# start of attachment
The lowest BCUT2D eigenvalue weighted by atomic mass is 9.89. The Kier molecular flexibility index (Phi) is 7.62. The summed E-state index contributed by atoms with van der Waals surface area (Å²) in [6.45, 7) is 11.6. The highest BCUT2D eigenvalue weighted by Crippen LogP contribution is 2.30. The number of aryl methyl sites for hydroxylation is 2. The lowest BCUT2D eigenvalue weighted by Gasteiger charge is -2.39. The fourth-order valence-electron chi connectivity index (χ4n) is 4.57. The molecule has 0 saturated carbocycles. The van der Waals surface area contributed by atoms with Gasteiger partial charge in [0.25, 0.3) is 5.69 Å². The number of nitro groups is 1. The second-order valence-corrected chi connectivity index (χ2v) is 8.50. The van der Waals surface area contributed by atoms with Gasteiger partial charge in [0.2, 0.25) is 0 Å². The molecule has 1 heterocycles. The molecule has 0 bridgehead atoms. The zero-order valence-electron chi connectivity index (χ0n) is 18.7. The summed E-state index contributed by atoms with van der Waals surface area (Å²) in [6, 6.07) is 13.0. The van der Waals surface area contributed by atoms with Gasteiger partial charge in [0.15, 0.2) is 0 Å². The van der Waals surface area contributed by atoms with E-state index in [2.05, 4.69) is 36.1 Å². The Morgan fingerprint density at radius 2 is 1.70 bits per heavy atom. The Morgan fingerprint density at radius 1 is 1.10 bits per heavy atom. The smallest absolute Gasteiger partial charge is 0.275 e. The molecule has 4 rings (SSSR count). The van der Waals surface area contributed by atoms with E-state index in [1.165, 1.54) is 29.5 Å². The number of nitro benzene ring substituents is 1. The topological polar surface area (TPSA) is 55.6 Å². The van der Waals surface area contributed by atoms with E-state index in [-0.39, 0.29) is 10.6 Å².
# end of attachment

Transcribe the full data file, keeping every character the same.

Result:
The lowest BCUT2D eigenvalue weighted by atomic mass is 9.89. The Kier molecular flexibility index (Phi) is 7.62. The summed E-state index contributed by atoms with van der Waals surface area (Å²) in [6.45, 7) is 11.6. The highest BCUT2D eigenvalue weighted by Crippen LogP contribution is 2.30. The number of aryl methyl sites for hydroxylation is 2. The lowest BCUT2D eigenvalue weighted by Gasteiger charge is -2.39. The fourth-order valence-electron chi connectivity index (χ4n) is 4.57. The molecule has 0 saturated carbocycles. The van der Waals surface area contributed by atoms with Gasteiger partial charge in [0.25, 0.3) is 5.69 Å². The number of nitro groups is 1. The second-order valence-corrected chi connectivity index (χ2v) is 8.50. The van der Waals surface area contributed by atoms with Gasteiger partial charge in [0.2, 0.25) is 0 Å². The molecule has 1 heterocycles. The molecule has 0 bridgehead atoms. The zero-order valence-electron chi connectivity index (χ0n) is 18.7. The summed E-state index contributed by atoms with van der Waals surface area (Å²) in [6, 6.07) is 13.0. The van der Waals surface area contributed by atoms with Gasteiger partial charge in [0.15, 0.2) is 0 Å². The van der Waals surface area contributed by atoms with E-state index in [2.05, 4.69) is 36.1 Å². The Morgan fingerprint density at radius 2 is 1.70 bits per heavy atom. The Morgan fingerprint density at radius 1 is 1.10 bits per heavy atom. The smallest absolute Gasteiger partial charge is 0.275 e. The molecule has 4 rings (SSSR count). The van der Waals surface area contributed by atoms with E-state index in [1.165, 1.54) is 29.5 Å². The number of nitro benzene ring substituents is 1. The topological polar surface area (TPSA) is 55.6 Å². The van der Waals surface area contributed by atoms with E-state index in [-0.39, 0.29) is 10.6 Å².